FilemakerPro to .CSV to NeonCRM - How to Excel?
August 19, 2016 12:42 PM   Subscribe

Excel experts and fundraising professionals, ho! I work for a small non-profit and we're currently transitioning from a janky FilemakerPro database to NeonCRM. I have all the data spread across three spreadsheets and my brain is collapsing trying to figure out the best way to deal with it. What's the best/most efficient way to compare data between three separate spreadsheets, and manipulate it into the format I need for this import? All the necessary/boring details lie within!

I've done a search and read through several older excel questions, but nothing is quite like what I'm dealing with. I've done some poking around excel sites, but they're a bit overwhelming! Hoping the Ask human touch will help.

I belieeeeeeve the best way to handle this import is to first import constituent data, and then import donation data (which will match to the appropriate constituents and populate their profiles within Neon). But I need to get it all sorted and prepped first.

Here's what I'm working with:
Sheet A: All constituent data from FMP (names, addresses, phone numbers, contact notes, etc.). About 1300 lines/records.

Sheet B: Edited version of sheet 1 prepared by my boss. They went through and culled every line/constituent that they don't want transferred into the new system. This spreadsheet only has constituent names and donor ID numbers, so I basically have to use it as a guide to re-edit sheet 1 for import (because sheet 1 has all the additional data we need). About 660 lines/records.

Sheet C: All donation data from FMP. i.e., details about every gift ever entered into the old system. Can match to constituents using names and Donor IDs, but this list does NOT include contact info, etc.. About 3900 lines/records.

Here's what I *think* I should do:
STEP ONE: compare sheet A to sheet B and remove any names not present on sheet B, thus leaving me with a "master contact list" to import into the new database. Import said list, thus populating our database with constituents.

STEP TWO: compare the new "master contact list" to sheet C and remove any names/associated gifts that aren't on it. Import this new "master gift list" to the new database, which will match transactions to the appropriate constituent accounts created in the previous import, thus populating our database with everything we need.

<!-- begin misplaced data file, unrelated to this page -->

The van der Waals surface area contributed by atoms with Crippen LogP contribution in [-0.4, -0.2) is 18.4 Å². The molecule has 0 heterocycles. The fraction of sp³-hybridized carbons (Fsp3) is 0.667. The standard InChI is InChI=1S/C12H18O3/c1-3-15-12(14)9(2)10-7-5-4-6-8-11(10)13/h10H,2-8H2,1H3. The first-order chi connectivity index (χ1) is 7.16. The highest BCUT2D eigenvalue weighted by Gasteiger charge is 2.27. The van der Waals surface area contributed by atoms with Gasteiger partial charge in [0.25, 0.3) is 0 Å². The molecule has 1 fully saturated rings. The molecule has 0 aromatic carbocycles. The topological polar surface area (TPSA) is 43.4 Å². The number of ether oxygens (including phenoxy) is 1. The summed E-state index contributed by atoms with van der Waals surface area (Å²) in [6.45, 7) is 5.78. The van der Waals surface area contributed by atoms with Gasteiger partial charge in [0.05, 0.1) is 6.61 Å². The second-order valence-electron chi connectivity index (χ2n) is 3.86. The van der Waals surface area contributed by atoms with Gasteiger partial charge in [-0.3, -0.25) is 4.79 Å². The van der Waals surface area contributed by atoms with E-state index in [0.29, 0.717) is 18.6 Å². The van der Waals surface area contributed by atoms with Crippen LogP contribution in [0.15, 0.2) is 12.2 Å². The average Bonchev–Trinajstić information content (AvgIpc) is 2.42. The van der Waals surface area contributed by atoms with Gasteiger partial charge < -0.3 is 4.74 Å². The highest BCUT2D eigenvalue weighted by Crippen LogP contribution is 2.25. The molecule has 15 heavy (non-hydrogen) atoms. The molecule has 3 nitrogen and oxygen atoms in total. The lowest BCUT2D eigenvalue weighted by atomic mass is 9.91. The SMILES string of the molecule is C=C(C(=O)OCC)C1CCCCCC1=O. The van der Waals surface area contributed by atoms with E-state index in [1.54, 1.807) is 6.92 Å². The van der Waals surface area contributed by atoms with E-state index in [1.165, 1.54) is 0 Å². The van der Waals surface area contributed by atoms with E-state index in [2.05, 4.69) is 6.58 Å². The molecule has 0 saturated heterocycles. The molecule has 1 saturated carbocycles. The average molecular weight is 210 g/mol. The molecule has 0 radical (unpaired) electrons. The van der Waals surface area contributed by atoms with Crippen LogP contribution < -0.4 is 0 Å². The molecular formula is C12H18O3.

ACTUAL QUESTION(S): HOW?! What's the best way to go about comparing the data between three separate spreadsheets? I'd love to be able to put them side by side, highlight the lines that needs to be deleted, and remove them in a chunk. Do I combine the lists? Some magical formula I don't know about? My Excel skills are...lacking.

I guess I could ask my boss to re-do their constituent cull on Sheet 1, maintaining all of the data, but then I still need to compare that list to Sheet 3, and I can't figure out the best way to reconcile those two. Any advice would be much appreciated (even if it's "NOPE, this is not possible, you have to do everything manually and next time push your boss to spring for the professional data consultation.")

Bonus Q for fundraising/database champs: I believe we should still import at least the financial values of the donations made by contacts we're culling so that the new database has as complete a financial history as possible. I'm thinking we create a "dummy donor" in the new system to dump in all those historic donations for which we don't need the exact details/contact details for the actual donors. Is this a crazy/bad idea?
posted by adastra to Computers & Internet (11 answers total)
Have you considered asking Neon to do this work for you? I believe they can.
posted by Mo Nickels at 2:19 PM on August 19, 2016

I'm with Mo Nickels. Most CRM companies are used to importing existing data, I'd ask them to do it.
posted by rachelpapers at 4:14 PM on August 19, 2016

Best answer: First, I'd put each of the sheets into its own worksheet/tab in a single Excel file.

Instead of deleting the rows from sheet A, I would add a column to sheet A where you indicate that a donor is to be culled.

After that, you can add a similar "culled" column to sheet C and add a lookup formula in that column. The formula would use the donor ID to check the "culled" column for that donor in sheet A. After this you'll know which of the sheet C donations need to be culled also.

Since this is an automated process you can avoid mistakes from manually comparing.

After that you can filter by the culled column and delete all rows in both sheets that are marked to be culled.

As to your question about keeping the history... instead of deleting the to-be-culled rows you could filter all of the to-be-culled rows and replace their donor ID with an ID for the dummy donor. If it were me, though, and if Neon supports it, I'd be tempted to keep the culled donors/gifts and mark them with some kind of inactive status.
posted by duoshao at 4:46 PM on August 19, 2016 [1 favorite]

What you're looking for is a join in SQL.